Things I’m Verbing: Hidden tracks, open theft and the world’s greatest elephant seal

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This is one view from my apartment. The light was doing great things yesterday afternoon. Maybe this picture should be more exciting, but YOLO, I like it — not to mention I definitely own the rights.

While the curiosity gap is certainly still a thing, sometimes the headline that just lays it all out for you is my favorite. One recent winner from Jewniverse was “Trotsky’s Yogurt Is Alive and Well in NYC, And You Can Eat It.” I have to credit the Cheezburger network, though: “A Sassy Elephant Seal Enjoys Her Day in the Sun, While Destroying Everything in Her Path” is maybe the most inspirational thing I’ve read this week. Live your best life, Molly. We will follow.

  • Do you have 17 minutes? You have 17 minutes for this staggering Radio Diaries episode, “A Guitar, A Cello and The Day That Changed Music.” Some days I find things that make me remember how much music moves me, and how amazing music journalism is (and could be to do). This is about history’s greatest blues guitarist and greatest cellist jamming together on the same day in 1936. It made me feel so many things.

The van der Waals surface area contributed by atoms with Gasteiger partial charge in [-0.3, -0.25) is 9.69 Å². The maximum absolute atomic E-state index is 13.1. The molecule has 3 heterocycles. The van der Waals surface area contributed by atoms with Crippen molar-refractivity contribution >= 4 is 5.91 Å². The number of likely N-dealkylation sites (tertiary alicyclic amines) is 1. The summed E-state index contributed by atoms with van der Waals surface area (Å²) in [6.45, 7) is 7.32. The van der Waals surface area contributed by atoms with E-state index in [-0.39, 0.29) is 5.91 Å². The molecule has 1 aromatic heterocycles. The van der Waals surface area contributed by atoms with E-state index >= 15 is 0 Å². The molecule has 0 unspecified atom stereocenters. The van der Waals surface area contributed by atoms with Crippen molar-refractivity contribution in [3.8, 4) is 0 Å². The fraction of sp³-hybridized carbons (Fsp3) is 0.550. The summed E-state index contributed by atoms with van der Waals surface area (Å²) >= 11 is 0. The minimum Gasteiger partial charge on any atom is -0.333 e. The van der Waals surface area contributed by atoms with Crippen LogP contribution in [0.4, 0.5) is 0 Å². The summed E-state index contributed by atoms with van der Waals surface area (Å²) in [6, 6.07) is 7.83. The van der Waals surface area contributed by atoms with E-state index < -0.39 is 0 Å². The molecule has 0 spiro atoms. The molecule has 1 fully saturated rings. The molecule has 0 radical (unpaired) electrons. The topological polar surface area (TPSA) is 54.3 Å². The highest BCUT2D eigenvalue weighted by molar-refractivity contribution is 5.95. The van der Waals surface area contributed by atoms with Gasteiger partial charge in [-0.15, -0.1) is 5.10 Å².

• In that vein, Atlas Obscura has taken a look at the vanishing hidden track. (The formative one for me was Alanis Morissette’s “Your House,” a song that seemed to me, at 11, to upend all of Jagged Little Pill in a way I didn’t know you could do.)
  • “All You Americans Are Fired.” BuzzFeed did a long investigation of discriminatory hiring and firing in seasonal agricultural work. I was ready to get angry at this for playing into some “Foreigners are here for our jobs!” argument, and instead I got angrier about something much worse. (Sorry not sorry about that curiosity gap.)
  • The Fader takes corporations to task for stealing culture from the people who are making it: black teens on social media.
  • My first political cause was Free Tibet. For a time, I read everything I could and got angrier and angrier about a thing no one seemed able to make China fix. The New York Times Magazine has a long profile of the Dalai Lama, now 80, who some argue has ultimately not been good for Tibet. Now the Dalai Lama poses his own question: Should he be the last one?
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